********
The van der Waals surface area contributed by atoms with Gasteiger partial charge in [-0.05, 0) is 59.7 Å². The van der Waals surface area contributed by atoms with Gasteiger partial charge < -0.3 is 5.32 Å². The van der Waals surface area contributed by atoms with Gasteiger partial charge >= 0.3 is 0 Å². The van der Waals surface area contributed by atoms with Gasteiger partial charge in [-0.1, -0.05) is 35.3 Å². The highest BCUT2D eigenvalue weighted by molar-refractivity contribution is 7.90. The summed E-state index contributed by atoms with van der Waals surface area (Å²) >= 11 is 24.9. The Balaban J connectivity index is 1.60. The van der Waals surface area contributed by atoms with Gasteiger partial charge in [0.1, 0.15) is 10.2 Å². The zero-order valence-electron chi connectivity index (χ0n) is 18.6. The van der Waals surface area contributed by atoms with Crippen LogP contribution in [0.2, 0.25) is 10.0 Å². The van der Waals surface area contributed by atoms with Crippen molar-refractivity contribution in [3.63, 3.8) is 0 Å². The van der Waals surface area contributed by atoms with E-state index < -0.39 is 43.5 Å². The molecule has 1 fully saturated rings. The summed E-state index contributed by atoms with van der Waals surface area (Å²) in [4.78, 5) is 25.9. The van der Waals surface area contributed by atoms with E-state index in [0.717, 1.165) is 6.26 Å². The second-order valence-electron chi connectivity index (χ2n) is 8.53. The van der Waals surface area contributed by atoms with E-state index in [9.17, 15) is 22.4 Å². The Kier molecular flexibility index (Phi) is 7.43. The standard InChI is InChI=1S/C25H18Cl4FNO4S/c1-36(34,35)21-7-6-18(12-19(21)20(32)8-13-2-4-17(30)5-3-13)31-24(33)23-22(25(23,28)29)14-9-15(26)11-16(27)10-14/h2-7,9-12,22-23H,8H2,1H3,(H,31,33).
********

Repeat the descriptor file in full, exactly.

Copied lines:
The van der Waals surface area contributed by atoms with Gasteiger partial charge in [-0.05, 0) is 59.7 Å². The van der Waals surface area contributed by atoms with Gasteiger partial charge < -0.3 is 5.32 Å². The van der Waals surface area contributed by atoms with Gasteiger partial charge >= 0.3 is 0 Å². The van der Waals surface area contributed by atoms with Gasteiger partial charge in [-0.1, -0.05) is 35.3 Å². The highest BCUT2D eigenvalue weighted by molar-refractivity contribution is 7.90. The summed E-state index contributed by atoms with van der Waals surface area (Å²) >= 11 is 24.9. The Balaban J connectivity index is 1.60. The van der Waals surface area contributed by atoms with Gasteiger partial charge in [0.1, 0.15) is 10.2 Å². The zero-order valence-electron chi connectivity index (χ0n) is 18.6. The van der Waals surface area contributed by atoms with Crippen LogP contribution in [0.2, 0.25) is 10.0 Å². The van der Waals surface area contributed by atoms with Crippen molar-refractivity contribution in [3.63, 3.8) is 0 Å². The van der Waals surface area contributed by atoms with E-state index < -0.39 is 43.5 Å². The molecule has 1 fully saturated rings. The summed E-state index contributed by atoms with van der Waals surface area (Å²) in [4.78, 5) is 25.9. The van der Waals surface area contributed by atoms with E-state index in [0.717, 1.165) is 6.26 Å². The second-order valence-electron chi connectivity index (χ2n) is 8.53. The van der Waals surface area contributed by atoms with E-state index in [9.17, 15) is 22.4 Å². The Kier molecular flexibility index (Phi) is 7.43. The standard InChI is InChI=1S/C25H18Cl4FNO4S/c1-36(34,35)21-7-6-18(12-19(21)20(32)8-13-2-4-17(30)5-3-13)31-24(33)23-22(25(23,28)29)14-9-15(26)11-16(27)10-14/h2-7,9-12,22-23H,8H2,1H3,(H,31,33).